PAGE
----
Emergency doctors — which are at the center of the surprise billing debate — saw their compensation go up more than any other physician specialty between 2013 and 2017.
Why it matters: This translates into higher health care costs, which we all pay for through our taxes, premiums and out-of-pocket spending.
By the numbers: Overall, doctors saw a 16.1% pay raise in this period — with a handful of specialties leading the way.
The big picture: Surprise medical bills obviously hit their recipients hardest, but economists argue that they also improve doctors' leverage over insurers.
- A recent study in Health Affairs found that four specialties that are often out-of-network — anesthesiologists, pathologists, radiologists and assistant surgeons — raise employer insurance spending by 3.4%.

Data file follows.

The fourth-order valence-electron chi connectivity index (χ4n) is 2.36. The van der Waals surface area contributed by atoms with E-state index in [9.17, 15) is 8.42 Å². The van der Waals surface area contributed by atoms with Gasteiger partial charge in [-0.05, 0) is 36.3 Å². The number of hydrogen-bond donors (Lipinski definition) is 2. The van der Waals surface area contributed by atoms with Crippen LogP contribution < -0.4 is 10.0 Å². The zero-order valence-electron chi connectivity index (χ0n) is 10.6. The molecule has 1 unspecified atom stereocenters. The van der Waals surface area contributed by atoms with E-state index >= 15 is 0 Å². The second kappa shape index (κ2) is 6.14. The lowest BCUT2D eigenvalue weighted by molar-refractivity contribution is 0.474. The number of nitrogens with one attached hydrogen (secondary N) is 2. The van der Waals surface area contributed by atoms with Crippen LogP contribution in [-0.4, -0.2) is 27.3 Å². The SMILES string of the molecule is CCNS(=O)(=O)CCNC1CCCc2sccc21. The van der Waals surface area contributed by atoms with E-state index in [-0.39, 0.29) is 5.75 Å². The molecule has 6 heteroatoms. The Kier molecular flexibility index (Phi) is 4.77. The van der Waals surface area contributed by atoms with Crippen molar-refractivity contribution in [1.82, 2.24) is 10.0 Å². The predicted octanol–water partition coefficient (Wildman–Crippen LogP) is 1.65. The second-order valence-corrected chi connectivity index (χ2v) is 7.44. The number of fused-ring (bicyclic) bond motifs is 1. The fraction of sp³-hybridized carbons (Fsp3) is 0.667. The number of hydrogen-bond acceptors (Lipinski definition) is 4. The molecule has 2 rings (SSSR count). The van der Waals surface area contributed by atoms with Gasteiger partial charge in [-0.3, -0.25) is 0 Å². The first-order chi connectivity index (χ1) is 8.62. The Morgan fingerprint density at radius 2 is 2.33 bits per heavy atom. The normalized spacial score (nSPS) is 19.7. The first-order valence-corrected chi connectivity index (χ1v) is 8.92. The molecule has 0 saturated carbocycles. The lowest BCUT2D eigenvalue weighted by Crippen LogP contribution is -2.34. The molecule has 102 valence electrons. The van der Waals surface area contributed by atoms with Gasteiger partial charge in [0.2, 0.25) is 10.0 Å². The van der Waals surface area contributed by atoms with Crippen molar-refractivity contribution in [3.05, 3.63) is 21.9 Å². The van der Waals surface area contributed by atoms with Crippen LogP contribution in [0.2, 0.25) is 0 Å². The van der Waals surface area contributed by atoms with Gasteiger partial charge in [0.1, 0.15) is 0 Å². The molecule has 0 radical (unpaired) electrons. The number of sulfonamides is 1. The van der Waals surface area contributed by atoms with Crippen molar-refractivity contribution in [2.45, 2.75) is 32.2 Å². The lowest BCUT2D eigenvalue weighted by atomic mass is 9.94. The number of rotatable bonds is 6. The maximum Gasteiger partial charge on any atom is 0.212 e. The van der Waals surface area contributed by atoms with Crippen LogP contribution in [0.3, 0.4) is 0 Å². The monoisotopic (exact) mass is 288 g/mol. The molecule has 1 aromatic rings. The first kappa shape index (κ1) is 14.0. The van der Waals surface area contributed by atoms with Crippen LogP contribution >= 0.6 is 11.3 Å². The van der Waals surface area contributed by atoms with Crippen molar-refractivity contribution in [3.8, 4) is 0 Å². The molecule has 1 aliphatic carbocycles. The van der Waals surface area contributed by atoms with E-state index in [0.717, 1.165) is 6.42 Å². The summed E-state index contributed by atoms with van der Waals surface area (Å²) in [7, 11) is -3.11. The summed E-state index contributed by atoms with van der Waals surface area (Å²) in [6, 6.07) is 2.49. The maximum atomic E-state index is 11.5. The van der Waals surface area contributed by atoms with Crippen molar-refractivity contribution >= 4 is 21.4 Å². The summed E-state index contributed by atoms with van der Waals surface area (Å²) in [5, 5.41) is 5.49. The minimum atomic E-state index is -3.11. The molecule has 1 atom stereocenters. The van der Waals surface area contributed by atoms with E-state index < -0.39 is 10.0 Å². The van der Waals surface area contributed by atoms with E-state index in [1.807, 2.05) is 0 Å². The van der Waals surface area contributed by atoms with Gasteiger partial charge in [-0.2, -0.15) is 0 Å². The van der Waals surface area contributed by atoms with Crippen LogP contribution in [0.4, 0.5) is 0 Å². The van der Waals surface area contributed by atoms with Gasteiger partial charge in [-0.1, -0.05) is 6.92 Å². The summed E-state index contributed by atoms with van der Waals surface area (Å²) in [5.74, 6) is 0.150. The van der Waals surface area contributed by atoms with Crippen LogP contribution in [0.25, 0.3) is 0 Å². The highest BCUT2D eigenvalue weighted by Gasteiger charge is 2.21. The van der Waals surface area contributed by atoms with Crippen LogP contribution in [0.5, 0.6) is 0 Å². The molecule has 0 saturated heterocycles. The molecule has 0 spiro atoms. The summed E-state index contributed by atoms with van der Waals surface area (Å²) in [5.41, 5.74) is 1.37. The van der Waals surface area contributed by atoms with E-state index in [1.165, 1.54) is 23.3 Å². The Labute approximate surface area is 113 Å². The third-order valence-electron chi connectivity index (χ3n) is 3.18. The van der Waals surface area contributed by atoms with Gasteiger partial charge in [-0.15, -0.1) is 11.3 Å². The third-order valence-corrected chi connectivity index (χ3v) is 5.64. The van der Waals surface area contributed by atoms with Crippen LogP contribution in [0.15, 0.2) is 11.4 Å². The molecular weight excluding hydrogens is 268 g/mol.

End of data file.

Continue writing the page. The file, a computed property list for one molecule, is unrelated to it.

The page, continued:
Yes, but: Other specialties that don't frequently surprise bill are also seeing higher compensation, meaning there are plenty of other factors involved.
The bottom line: "Obviously we all want clinicians to be well-compensated, for what is a challenging job requiring a great deal of training and skill, but if physician income constantly rises relative to the [average] patient, physician services become unaffordable," said Dan O'Neill, a fellow at the National Academy of Medicine.